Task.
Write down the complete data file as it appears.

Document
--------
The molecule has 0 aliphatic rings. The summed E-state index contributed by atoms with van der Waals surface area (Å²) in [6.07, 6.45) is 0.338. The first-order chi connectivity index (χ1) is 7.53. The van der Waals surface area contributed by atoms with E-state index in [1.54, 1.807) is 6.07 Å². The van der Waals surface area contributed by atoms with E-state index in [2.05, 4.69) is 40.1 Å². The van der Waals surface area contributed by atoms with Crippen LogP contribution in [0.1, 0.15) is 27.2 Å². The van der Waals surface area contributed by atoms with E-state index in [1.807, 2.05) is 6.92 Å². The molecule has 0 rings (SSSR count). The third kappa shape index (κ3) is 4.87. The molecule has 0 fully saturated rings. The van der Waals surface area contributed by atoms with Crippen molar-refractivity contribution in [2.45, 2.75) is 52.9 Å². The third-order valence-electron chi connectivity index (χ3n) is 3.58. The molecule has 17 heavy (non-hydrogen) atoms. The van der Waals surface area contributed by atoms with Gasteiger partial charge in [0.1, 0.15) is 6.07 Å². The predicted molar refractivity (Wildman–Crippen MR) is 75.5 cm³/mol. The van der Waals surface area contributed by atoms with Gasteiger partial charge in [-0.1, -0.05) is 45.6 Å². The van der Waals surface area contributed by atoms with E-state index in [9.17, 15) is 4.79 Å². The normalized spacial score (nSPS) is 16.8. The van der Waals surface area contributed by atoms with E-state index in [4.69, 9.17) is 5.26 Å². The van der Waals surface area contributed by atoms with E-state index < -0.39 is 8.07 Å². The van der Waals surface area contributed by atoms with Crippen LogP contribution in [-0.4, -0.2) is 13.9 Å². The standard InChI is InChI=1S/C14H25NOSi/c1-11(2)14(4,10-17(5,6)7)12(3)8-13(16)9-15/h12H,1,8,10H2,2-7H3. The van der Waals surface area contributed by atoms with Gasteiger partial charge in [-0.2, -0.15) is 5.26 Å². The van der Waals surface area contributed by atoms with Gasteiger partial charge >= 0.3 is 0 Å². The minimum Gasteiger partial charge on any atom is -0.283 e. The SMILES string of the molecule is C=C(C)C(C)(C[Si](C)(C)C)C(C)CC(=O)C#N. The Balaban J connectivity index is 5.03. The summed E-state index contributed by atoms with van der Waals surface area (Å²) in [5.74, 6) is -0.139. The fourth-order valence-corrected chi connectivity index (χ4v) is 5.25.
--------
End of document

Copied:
The molecule has 0 aliphatic rings. The summed E-state index contributed by atoms with van der Waals surface area (Å²) in [6.07, 6.45) is 0.338. The first-order chi connectivity index (χ1) is 7.53. The van der Waals surface area contributed by atoms with E-state index in [1.54, 1.807) is 6.07 Å². The van der Waals surface area contributed by atoms with E-state index in [2.05, 4.69) is 40.1 Å². The van der Waals surface area contributed by atoms with Crippen LogP contribution in [0.1, 0.15) is 27.2 Å². The van der Waals surface area contributed by atoms with E-state index in [1.807, 2.05) is 6.92 Å². The molecule has 0 rings (SSSR count). The third kappa shape index (κ3) is 4.87. The molecule has 0 fully saturated rings. The van der Waals surface area contributed by atoms with Crippen molar-refractivity contribution in [2.45, 2.75) is 52.9 Å². The third-order valence-electron chi connectivity index (χ3n) is 3.58. The molecule has 17 heavy (non-hydrogen) atoms. The van der Waals surface area contributed by atoms with Gasteiger partial charge in [0.1, 0.15) is 6.07 Å². The predicted molar refractivity (Wildman–Crippen MR) is 75.5 cm³/mol. The van der Waals surface area contributed by atoms with Gasteiger partial charge in [-0.1, -0.05) is 45.6 Å². The van der Waals surface area contributed by atoms with E-state index in [9.17, 15) is 4.79 Å². The normalized spacial score (nSPS) is 16.8. The van der Waals surface area contributed by atoms with E-state index in [4.69, 9.17) is 5.26 Å². The van der Waals surface area contributed by atoms with E-state index < -0.39 is 8.07 Å². The van der Waals surface area contributed by atoms with Crippen LogP contribution in [-0.4, -0.2) is 13.9 Å². The standard InChI is InChI=1S/C14H25NOSi/c1-11(2)14(4,10-17(5,6)7)12(3)8-13(16)9-15/h12H,1,8,10H2,2-7H3. The van der Waals surface area contributed by atoms with Gasteiger partial charge in [-0.2, -0.15) is 5.26 Å². The van der Waals surface area contributed by atoms with Gasteiger partial charge >= 0.3 is 0 Å². The minimum Gasteiger partial charge on any atom is -0.283 e. The SMILES string of the molecule is C=C(C)C(C)(C[Si](C)(C)C)C(C)CC(=O)C#N. The Balaban J connectivity index is 5.03. The summed E-state index contributed by atoms with van der Waals surface area (Å²) in [5.74, 6) is -0.139. The fourth-order valence-corrected chi connectivity index (χ4v) is 5.25.